For 2 years, Dr Pasinetti, at Mount Sinai, screened more than 1,500 commercially available drugs for possible use in the battle against Alzheimer’s disease and cognitive impairment.
What Pasinetti was specifically looking for was a drug that would stop the production of beta-amyloid, which is currently considered a critical factor for the development of Alzheimer’s disease and other cognitive impairment disorders.
Using mice that were genetically selected to produce beta-amyloid, Pasinetti isolated 7 commonly prescribed hypertension medications that significantly prevent the production of beta-amyloid. One of those drugs, Valsartan, was found to prevent beta-amyloid production in the brain when delivered to the Alzheimer’s diseased mice at doses 3-4 times lower than the minimal equivalent dose prescribed to humans for the treatment of hypertension. Other anti-hypertension drugs with beta-amyloid production lowering capability are: Propranolol HCI, Carvedilol, Losartan, Nicardipine HCI, Amiloride HCI, and Hydralazine HCI.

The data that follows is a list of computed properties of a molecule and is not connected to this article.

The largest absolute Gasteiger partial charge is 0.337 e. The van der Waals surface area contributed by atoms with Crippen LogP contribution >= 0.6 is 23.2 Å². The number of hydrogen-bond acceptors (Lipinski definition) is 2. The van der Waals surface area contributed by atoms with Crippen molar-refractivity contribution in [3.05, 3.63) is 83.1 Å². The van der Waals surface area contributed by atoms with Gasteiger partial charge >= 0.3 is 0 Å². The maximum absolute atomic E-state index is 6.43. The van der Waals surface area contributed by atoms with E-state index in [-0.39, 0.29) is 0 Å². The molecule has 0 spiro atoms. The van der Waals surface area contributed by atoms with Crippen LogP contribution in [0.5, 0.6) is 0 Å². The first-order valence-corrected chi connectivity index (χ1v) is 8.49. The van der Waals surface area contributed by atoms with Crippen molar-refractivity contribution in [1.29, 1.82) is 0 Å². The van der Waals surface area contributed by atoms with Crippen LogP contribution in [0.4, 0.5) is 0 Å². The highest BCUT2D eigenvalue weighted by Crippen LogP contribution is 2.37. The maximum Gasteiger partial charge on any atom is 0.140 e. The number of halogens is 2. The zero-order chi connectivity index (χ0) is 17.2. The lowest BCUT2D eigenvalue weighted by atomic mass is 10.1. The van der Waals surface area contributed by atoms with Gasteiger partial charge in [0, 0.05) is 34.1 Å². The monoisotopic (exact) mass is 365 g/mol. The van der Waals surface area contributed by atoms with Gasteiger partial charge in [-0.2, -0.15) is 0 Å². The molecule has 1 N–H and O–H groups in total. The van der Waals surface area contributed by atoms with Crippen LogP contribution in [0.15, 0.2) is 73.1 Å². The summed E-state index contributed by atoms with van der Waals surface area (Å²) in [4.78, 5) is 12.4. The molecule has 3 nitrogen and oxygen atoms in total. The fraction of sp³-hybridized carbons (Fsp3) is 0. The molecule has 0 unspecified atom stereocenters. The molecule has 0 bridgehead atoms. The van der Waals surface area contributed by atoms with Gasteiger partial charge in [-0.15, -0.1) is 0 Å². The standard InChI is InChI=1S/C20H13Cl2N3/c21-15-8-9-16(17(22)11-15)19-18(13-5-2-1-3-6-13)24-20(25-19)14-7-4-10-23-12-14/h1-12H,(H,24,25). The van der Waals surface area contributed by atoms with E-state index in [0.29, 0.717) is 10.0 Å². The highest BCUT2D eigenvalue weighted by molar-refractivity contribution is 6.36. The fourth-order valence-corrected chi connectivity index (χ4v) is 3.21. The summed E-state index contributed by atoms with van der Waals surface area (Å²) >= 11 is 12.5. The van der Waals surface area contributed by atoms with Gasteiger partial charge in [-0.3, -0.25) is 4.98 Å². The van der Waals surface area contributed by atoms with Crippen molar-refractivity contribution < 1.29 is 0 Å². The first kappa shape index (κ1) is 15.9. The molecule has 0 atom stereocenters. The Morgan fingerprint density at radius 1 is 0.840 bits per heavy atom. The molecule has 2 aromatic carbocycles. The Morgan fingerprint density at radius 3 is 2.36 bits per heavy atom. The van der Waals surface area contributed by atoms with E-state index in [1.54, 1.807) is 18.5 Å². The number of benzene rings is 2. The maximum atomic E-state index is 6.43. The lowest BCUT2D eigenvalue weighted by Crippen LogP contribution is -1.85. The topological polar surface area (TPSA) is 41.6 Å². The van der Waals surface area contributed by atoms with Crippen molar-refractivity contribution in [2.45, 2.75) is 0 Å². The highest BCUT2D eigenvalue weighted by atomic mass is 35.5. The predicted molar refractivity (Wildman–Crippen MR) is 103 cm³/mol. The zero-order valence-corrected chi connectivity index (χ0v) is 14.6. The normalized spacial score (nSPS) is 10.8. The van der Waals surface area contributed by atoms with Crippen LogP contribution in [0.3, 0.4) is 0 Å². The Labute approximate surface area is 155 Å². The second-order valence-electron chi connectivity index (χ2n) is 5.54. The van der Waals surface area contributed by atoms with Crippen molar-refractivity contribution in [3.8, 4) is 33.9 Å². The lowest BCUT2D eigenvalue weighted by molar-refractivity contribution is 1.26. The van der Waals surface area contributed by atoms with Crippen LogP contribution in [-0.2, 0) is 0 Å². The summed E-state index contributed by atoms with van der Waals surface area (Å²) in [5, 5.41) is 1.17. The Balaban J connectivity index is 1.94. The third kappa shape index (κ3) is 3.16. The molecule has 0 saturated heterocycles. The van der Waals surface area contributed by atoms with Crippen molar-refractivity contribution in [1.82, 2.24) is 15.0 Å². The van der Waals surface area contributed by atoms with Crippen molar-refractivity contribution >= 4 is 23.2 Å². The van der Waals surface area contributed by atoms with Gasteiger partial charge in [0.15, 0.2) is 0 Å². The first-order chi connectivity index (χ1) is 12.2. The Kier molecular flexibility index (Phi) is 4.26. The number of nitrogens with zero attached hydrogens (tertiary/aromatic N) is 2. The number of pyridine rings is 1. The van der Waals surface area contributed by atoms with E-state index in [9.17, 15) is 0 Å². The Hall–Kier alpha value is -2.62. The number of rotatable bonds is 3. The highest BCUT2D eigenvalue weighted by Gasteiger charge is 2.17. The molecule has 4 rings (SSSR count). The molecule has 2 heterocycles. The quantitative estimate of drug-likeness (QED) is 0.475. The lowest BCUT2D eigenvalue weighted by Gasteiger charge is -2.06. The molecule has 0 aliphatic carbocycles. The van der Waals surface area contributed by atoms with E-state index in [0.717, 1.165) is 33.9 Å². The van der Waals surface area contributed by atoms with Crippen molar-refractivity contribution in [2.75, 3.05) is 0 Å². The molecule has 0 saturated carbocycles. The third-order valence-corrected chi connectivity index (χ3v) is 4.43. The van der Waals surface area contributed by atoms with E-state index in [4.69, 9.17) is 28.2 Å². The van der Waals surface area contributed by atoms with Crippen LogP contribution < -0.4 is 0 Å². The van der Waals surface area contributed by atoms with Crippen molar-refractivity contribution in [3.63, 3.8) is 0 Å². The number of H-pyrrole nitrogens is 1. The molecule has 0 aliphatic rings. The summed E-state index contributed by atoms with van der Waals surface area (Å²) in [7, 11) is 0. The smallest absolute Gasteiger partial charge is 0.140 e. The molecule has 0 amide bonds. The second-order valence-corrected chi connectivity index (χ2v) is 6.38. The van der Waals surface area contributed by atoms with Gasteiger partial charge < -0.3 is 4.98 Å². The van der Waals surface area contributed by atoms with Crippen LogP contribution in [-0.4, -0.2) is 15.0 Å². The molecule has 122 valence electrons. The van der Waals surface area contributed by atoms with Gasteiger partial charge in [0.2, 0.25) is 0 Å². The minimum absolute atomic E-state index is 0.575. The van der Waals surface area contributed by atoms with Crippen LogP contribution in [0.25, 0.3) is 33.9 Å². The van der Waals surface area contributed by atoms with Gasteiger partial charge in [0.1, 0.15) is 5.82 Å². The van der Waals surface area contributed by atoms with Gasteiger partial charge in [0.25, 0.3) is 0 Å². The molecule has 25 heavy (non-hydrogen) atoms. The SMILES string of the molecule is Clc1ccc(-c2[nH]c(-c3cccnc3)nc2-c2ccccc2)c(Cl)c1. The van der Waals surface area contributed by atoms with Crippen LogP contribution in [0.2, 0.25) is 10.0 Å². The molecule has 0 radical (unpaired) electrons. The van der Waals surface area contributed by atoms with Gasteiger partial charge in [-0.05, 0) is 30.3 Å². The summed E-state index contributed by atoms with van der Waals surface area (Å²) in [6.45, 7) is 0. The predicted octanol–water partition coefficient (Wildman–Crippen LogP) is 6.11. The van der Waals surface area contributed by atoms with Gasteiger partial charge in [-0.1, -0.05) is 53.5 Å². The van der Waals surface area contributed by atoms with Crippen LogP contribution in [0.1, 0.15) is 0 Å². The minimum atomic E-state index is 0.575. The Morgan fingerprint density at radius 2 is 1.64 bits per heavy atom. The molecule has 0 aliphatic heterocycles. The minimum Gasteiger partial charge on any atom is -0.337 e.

Pasinetti understands the limitations of his research and hopes that his identification of the usage of hypertension medications to lower beta-amyloid production will encourage complete preventive and therapeutic clinical trials with humans in the near future.